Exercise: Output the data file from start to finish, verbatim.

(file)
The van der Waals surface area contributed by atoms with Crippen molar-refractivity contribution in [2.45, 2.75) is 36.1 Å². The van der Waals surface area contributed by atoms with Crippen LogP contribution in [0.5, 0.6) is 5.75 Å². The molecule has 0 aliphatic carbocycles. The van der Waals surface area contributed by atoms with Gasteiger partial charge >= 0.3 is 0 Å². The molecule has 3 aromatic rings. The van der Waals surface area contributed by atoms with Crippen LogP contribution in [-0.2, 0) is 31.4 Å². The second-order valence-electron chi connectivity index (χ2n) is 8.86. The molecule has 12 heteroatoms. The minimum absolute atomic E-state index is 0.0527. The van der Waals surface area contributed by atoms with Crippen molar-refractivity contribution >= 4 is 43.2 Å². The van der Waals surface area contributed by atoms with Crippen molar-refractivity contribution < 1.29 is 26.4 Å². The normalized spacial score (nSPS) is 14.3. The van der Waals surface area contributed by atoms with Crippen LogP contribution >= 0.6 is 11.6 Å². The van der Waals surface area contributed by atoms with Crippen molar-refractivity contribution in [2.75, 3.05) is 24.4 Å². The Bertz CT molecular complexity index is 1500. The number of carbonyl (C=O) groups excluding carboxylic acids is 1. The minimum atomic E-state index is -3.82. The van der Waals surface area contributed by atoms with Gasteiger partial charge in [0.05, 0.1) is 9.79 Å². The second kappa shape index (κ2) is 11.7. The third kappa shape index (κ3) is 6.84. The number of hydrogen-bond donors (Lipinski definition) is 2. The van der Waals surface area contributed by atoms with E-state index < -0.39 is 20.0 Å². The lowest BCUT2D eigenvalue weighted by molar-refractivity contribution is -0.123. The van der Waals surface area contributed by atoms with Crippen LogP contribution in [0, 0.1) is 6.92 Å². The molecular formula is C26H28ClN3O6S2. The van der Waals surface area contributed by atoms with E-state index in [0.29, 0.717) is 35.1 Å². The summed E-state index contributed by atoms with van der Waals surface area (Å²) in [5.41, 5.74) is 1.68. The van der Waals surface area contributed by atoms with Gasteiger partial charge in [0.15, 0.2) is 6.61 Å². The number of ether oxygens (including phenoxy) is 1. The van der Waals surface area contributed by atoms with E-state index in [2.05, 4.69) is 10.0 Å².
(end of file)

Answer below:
The van der Waals surface area contributed by atoms with Crippen molar-refractivity contribution in [2.45, 2.75) is 36.1 Å². The van der Waals surface area contributed by atoms with Crippen LogP contribution in [0.5, 0.6) is 5.75 Å². The molecule has 0 aliphatic carbocycles. The van der Waals surface area contributed by atoms with Gasteiger partial charge >= 0.3 is 0 Å². The molecule has 3 aromatic rings. The van der Waals surface area contributed by atoms with Crippen LogP contribution in [-0.2, 0) is 31.4 Å². The second-order valence-electron chi connectivity index (χ2n) is 8.86. The molecule has 12 heteroatoms. The minimum absolute atomic E-state index is 0.0527. The van der Waals surface area contributed by atoms with Crippen molar-refractivity contribution >= 4 is 43.2 Å². The van der Waals surface area contributed by atoms with Crippen molar-refractivity contribution < 1.29 is 26.4 Å². The normalized spacial score (nSPS) is 14.3. The van der Waals surface area contributed by atoms with Crippen LogP contribution >= 0.6 is 11.6 Å². The van der Waals surface area contributed by atoms with Crippen molar-refractivity contribution in [2.75, 3.05) is 24.4 Å². The Bertz CT molecular complexity index is 1500. The number of carbonyl (C=O) groups excluding carboxylic acids is 1. The minimum atomic E-state index is -3.82. The van der Waals surface area contributed by atoms with Gasteiger partial charge in [0.05, 0.1) is 9.79 Å². The second kappa shape index (κ2) is 11.7. The third kappa shape index (κ3) is 6.84. The number of hydrogen-bond donors (Lipinski definition) is 2. The van der Waals surface area contributed by atoms with E-state index < -0.39 is 20.0 Å². The lowest BCUT2D eigenvalue weighted by molar-refractivity contribution is -0.123. The van der Waals surface area contributed by atoms with Crippen LogP contribution in [0, 0.1) is 6.92 Å². The molecular formula is C26H28ClN3O6S2. The van der Waals surface area contributed by atoms with E-state index in [0.29, 0.717) is 35.1 Å². The summed E-state index contributed by atoms with van der Waals surface area (Å²) in [5.41, 5.74) is 1.68. The van der Waals surface area contributed by atoms with Gasteiger partial charge in [0.15, 0.2) is 6.61 Å². The number of ether oxygens (including phenoxy) is 1. The van der Waals surface area contributed by atoms with E-state index in [2.05, 4.69) is 10.0 Å².